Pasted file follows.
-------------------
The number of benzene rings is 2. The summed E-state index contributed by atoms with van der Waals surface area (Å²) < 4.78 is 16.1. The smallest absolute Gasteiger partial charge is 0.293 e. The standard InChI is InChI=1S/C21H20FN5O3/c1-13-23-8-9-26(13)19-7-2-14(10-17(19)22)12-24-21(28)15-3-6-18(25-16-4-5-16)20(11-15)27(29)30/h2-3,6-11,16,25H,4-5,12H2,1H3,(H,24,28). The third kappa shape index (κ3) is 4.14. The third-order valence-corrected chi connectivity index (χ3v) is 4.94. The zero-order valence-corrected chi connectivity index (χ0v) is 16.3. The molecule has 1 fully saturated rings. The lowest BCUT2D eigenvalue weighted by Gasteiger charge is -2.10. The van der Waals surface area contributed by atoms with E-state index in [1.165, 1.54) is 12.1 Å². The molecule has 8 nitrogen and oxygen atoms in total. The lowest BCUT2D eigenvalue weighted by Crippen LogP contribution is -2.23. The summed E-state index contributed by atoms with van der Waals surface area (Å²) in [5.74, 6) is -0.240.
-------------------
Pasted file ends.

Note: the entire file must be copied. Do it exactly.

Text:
The number of benzene rings is 2. The summed E-state index contributed by atoms with van der Waals surface area (Å²) < 4.78 is 16.1. The smallest absolute Gasteiger partial charge is 0.293 e. The standard InChI is InChI=1S/C21H20FN5O3/c1-13-23-8-9-26(13)19-7-2-14(10-17(19)22)12-24-21(28)15-3-6-18(25-16-4-5-16)20(11-15)27(29)30/h2-3,6-11,16,25H,4-5,12H2,1H3,(H,24,28). The third kappa shape index (κ3) is 4.14. The third-order valence-corrected chi connectivity index (χ3v) is 4.94. The zero-order valence-corrected chi connectivity index (χ0v) is 16.3. The molecule has 1 fully saturated rings. The lowest BCUT2D eigenvalue weighted by Gasteiger charge is -2.10. The van der Waals surface area contributed by atoms with E-state index in [1.165, 1.54) is 12.1 Å². The molecule has 8 nitrogen and oxygen atoms in total. The lowest BCUT2D eigenvalue weighted by Crippen LogP contribution is -2.23. The summed E-state index contributed by atoms with van der Waals surface area (Å²) in [5.74, 6) is -0.240.